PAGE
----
A portion of sales from the South Carolina-based retailer’s new line of saltproof inshore fishing rods will benefit oyster reef restoration.

Since launching in 2017, Toadfish Outfitters has garnered a reputation for making high-quality oyster knives and other lifestyle products that support healthy coastal waters on the East and Gulf coasts. On August 10, Toadfish dipped its toe into the fishing rod manufacturing pool for the first time.

The company has launched the Inshore Series: a seven-piece collection of lightweight inshore fishing rods. Similar to environmental efforts linked with all its products, the company has committed to replanting 10 square feet of new oyster beds with every purchase from the new Inshore Series.

All rods are designed with saltproof components. The rods sport a seamless, ergonomic, one-piece handle that integrates the reel seat and uses a mix of glass-filled nylon and recycled plastic instead of traditional cork.

Toadfish InShore rod

Oyster Shells: The Secret to Cleans Coastlines

“We’re passionate about our new inshore rods — not only because of their revolutionary design but because they allow us to fulfill our mission of creating healthy coastal ecosystems,” said Toadfish founder Casey Davidson.

Davidson’s company has planted over 50,356 square feet of oyster habitat in the past year. Oyster shells encourage healthy coastlines in myriad ways, including serving as a natural filter and providing habitat and shelter for marine animals and plants.

In its first year in business, Toadfish was able to donate $40,000 to oyster-reef restoration programs through a growing line of products.

Rods to Catch Fish and Build Oyster Beds

The sleek design of the new fishing rod series stands out, with teal-colored soft-touch rubber handle inlays that provide maximum grip and an added layer of protection for saltwater fishing enthusiasts. Each rod also touts Kigan 3D stainless steel guides and a hidden hook safe that fully hides and secures the hook when not in use.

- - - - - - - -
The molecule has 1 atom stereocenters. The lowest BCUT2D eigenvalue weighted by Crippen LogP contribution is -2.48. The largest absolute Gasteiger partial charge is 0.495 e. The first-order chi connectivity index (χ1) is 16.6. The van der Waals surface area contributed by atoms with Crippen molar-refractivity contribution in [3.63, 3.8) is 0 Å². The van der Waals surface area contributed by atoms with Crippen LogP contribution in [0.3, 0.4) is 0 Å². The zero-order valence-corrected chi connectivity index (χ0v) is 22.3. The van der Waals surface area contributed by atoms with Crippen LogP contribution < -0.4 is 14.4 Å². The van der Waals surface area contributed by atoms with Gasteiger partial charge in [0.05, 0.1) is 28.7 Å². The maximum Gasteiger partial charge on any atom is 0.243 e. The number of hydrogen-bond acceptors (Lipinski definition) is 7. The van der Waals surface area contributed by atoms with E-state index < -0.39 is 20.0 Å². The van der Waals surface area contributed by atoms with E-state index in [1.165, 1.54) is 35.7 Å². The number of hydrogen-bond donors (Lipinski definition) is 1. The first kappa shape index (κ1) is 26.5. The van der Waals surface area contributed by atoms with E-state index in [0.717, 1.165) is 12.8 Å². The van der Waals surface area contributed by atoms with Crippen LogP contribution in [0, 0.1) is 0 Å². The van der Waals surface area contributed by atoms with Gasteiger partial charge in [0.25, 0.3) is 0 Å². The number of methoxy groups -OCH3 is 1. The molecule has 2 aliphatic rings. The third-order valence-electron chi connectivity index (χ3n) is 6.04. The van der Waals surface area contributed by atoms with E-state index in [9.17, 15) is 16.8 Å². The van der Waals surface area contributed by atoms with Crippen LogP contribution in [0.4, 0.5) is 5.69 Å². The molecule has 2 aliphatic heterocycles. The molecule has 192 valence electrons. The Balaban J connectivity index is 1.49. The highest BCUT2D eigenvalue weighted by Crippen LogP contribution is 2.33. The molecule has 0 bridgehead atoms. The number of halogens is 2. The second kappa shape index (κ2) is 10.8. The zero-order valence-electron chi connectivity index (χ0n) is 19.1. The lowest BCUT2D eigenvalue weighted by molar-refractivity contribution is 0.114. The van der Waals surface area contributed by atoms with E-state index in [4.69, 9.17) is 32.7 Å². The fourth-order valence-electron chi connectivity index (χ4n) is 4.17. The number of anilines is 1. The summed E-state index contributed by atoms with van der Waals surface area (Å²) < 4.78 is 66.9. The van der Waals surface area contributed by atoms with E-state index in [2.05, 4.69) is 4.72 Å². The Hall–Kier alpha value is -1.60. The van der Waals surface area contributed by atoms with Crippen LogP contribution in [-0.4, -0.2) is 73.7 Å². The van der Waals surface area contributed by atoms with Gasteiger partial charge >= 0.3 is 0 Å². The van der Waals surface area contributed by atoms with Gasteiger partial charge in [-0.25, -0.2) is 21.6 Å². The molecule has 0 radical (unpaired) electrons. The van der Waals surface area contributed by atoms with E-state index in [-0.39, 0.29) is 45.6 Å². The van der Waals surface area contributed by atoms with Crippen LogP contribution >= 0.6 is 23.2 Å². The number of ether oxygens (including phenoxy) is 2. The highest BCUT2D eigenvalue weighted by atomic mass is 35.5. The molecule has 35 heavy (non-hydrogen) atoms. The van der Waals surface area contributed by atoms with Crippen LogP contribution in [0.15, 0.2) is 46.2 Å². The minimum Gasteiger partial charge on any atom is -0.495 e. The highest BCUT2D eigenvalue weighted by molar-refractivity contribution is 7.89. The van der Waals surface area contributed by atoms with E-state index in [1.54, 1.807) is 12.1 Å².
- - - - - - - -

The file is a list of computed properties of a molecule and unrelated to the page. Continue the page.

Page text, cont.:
“We want to give other saltwater anglers the chance to get out and give back, and to help make saltwater fishing more sustainable,” said Davidson.

The Inshore Series comprises seven different size/weight combinations all designed for a range of inshore fishing styles. Each rod costs $138.

1. Medium X-Fast Spinning Rod, 5 feet 11 inches

This is a lightweight rod designed specifically to catch sheepshead. It maneuvers easily in the tight spaces sheepshead hole up in, but it’s still powerful enough to keep the fish from snagging up and popping off the line.

Line: 10- to 30-pound braid

Lure: 1/4–1 ounce

2. Medium Light Fast Spinning Rod, 6 feet 8 inches

A versatile rod with a responsive tip, this one’s fast enough to feel every bump, but not so fast that it pulls hooks. It loads and launches effortlessly with jig heads and lightweight bait.

Line: 6- to 15-pound braid

Lure: 1/8–5/8 ounce

3. Medium X-Fast Spinning Rod, 6 feet 8 inches

This rod is great for working a variety of baits. It packs enough power to hook and reel in most inshore species.

Line: 8- to 20-pound braid

Lure: 1/8–3/4 ounce

4. Medium X-Fast Spinning Rod, 7 feet 2 inches

This classic 7-foot rod with an extra 10 feet of casting distance provides more control around a boat or kayak.

Line: 8- to 20-pound braid

Lure: 1/8–3/4 ounce

5. Medium Heavy Fast Spinning Rod, 7 feet 2 inches

This powerful rod is built for record chasers, jetty junkies, and big bait fishing.

Line: 10- to 30-pound braid

Lure: 1/4–1 ounce

6. Medium Light X-Fast Spinning Rod, 7 feet 4 inches

This rod is built for longer casts with the “trout give” to fight the big ones without busting your line.

Line: 6- to 15-pound braid

Lure: 1/8–5/8 ounce

7. Medium Heavy Fast Spinning Rod, 7 feet 6 inches

This is the heavy-duty fishing rod you need when you’re on the hunt for the most gargantuan of the big fish.

Line: 10- to 50-pound braid

Lure: 1/4–1 ounce

Up for Grabs

Anglers looking to purchase one of the new rods can place a pre-order now on Toadfish Outfitters’ website. The series will be sold in independent tackle shops throughout the U.S. and through the company’s website, which recently began filling orders on August 10.

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